You’re in it for comfort. There’s no way that you’re genuinely called to the place your family vacationed this summer. You’ve convinced yourself that it’s God just because you want to live somewhere you’ll have running water and a nice bed.

The best way to answer this question is to be straightforward and honest about the part of it that is true: there are some physical realities that are much easier in Europe, particularly Western Europe, than in other parts of the world. Running water, electricity that doesn’t cut out, and access to grocery stores are a few simple life realities that missionaries often struggle to adjust to in developing countries; you don’t have those challenges in developed countries. But that doesn’t mean that life, or more specifically, ministry, in developed countries is easy. Stigmatized Christianity, closed cultural attitudes towards relationships, and independent attitudes makes adjusting to specific places in Europe difficult in their own way.

Along that same line, it’s also helpful to clarify the kind of life I’m committed to living, both currently and on the field. Just because the overall culture may live in wealth and comfort doesn’t mean that will be true for me (or other missionaries, for that matter). Living like Christ means living generously, simply, and radically close to the marginalized. This means things like living in the same apartment complex as refugees, driving a used car or taking public transportation, and shopping second-hand. In places where the exchange rate is higher, support money doesn’t go as far. That requires budgeting, trusting, and a faithful frugality in stewardship.

To be transparent about the process, part of my conversations with the Lord and my mentors also included looking at the practical realities of my situation: I’m aware that I will be a young, single, white, privileged, recent college-grad. A place of difference that touches on every area of life – new dress, language, cooking, sleeping arrangements, lack of running water, no electricity, etc – would feel jarring. Obedience may mean foolishness for the sake of the Gospel but it doesn’t mean stupidity. I don’t want to find myself burned out after two years because I needed, in my own strength, to go to “the hardest place” I could think of. There’s going to be culture shock wherever I go, but if the goal is long term sustenance on the mission field, there’s a way (and people who’ve gone before know this) to do that transition well.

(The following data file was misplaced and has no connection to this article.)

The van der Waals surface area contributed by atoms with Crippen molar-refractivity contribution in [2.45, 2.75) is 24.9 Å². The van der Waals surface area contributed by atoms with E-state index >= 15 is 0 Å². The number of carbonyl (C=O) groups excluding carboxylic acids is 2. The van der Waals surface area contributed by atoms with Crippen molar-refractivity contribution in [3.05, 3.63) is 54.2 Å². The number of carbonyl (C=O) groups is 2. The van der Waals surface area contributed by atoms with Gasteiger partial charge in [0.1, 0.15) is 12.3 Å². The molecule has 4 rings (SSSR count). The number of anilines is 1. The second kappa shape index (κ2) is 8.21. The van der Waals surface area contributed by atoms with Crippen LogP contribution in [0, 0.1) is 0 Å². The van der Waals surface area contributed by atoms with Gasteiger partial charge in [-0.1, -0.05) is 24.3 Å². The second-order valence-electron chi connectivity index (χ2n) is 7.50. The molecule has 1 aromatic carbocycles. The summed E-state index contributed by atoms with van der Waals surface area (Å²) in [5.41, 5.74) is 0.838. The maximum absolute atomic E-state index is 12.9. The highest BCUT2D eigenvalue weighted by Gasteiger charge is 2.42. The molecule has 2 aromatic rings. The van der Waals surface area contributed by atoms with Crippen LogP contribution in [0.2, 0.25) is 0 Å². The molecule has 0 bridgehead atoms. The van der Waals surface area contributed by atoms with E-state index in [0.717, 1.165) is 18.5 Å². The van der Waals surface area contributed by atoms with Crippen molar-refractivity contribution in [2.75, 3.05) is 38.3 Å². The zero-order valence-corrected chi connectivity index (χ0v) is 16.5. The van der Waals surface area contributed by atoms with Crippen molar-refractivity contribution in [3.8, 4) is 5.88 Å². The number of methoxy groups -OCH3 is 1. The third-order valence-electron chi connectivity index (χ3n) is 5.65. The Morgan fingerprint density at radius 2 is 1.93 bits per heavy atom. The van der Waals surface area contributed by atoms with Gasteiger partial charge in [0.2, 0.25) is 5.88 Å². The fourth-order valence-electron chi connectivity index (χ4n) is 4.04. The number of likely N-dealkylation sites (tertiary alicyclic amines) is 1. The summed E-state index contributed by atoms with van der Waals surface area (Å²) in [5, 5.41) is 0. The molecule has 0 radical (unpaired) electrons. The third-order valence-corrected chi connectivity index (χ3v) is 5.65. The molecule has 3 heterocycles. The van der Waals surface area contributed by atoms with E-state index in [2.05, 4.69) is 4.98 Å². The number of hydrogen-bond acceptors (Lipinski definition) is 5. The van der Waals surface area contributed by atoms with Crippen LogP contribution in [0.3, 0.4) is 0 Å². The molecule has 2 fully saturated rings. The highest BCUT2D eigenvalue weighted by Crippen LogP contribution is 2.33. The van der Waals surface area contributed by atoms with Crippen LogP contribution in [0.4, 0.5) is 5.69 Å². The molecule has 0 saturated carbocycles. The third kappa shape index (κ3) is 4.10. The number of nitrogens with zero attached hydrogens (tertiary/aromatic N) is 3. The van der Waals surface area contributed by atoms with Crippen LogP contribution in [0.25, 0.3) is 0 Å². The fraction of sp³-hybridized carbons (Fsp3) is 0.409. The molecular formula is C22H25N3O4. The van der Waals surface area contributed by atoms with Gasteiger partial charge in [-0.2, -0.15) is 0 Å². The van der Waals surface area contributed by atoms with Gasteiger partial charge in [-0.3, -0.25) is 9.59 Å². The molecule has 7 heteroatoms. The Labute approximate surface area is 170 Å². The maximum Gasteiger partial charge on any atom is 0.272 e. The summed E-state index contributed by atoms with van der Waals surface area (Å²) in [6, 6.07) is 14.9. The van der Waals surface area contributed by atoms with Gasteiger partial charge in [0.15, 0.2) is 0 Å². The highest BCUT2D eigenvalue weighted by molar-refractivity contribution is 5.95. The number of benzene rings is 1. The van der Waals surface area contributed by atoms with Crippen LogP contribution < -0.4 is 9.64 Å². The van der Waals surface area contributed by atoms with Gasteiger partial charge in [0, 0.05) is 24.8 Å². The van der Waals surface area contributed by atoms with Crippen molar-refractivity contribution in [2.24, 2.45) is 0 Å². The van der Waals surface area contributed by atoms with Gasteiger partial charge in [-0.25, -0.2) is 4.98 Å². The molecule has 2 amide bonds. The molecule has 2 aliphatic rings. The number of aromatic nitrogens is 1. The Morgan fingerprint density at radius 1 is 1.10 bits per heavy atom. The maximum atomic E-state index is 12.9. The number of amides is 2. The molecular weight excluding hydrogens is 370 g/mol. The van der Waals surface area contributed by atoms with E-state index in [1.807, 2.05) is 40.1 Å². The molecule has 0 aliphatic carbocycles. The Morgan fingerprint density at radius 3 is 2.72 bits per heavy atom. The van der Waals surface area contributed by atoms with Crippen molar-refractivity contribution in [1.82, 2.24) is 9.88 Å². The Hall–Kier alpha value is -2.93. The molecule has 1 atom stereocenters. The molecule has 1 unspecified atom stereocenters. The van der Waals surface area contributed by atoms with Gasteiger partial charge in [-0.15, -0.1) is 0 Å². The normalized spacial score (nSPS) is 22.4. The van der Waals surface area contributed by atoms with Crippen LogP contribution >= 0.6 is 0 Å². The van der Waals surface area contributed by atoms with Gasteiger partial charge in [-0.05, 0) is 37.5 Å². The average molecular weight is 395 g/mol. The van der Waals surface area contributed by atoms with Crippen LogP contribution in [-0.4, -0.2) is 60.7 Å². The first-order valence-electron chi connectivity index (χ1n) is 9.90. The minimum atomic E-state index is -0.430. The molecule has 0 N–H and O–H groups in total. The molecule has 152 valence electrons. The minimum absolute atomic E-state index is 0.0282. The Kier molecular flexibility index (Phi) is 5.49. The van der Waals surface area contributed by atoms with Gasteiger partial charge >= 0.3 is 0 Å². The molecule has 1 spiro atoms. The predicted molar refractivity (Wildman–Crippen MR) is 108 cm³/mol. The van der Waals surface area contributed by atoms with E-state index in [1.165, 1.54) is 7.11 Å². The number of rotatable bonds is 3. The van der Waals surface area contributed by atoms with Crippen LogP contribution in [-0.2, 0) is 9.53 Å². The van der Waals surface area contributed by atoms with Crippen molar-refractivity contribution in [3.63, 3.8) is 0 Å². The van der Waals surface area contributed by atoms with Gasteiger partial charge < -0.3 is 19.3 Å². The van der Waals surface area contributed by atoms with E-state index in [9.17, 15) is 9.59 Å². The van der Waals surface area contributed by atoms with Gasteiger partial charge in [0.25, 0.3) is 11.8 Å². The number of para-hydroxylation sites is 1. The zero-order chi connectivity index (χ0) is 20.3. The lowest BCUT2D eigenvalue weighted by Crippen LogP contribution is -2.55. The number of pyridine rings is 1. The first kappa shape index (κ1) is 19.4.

I genuinely believe the grace of the Lord is sufficient and that He will sustain me wherever He sends (both now and in the future). In my heart, I am genuinely ready to give up every comfort that I’ve grown accustomed to in my twenty-something years of life. Jesus knows better what my embodied personhood actually can and can’t handle (and for how long), and, to use an education term, scaffold me into deeper places of discomfort.

 

2.) Questions about the effectiveness of missions in Europe or strategic advancement of the Gospel in the nations.

But the unreached need it more. It’s not that the people of Europe don’t need the Gospel, it’s that the unreached people have never heard it. There are workers in Europe – there aren’t in other places of the world. How can God be calling you to people who have access to the Gospel and not to those who don’t?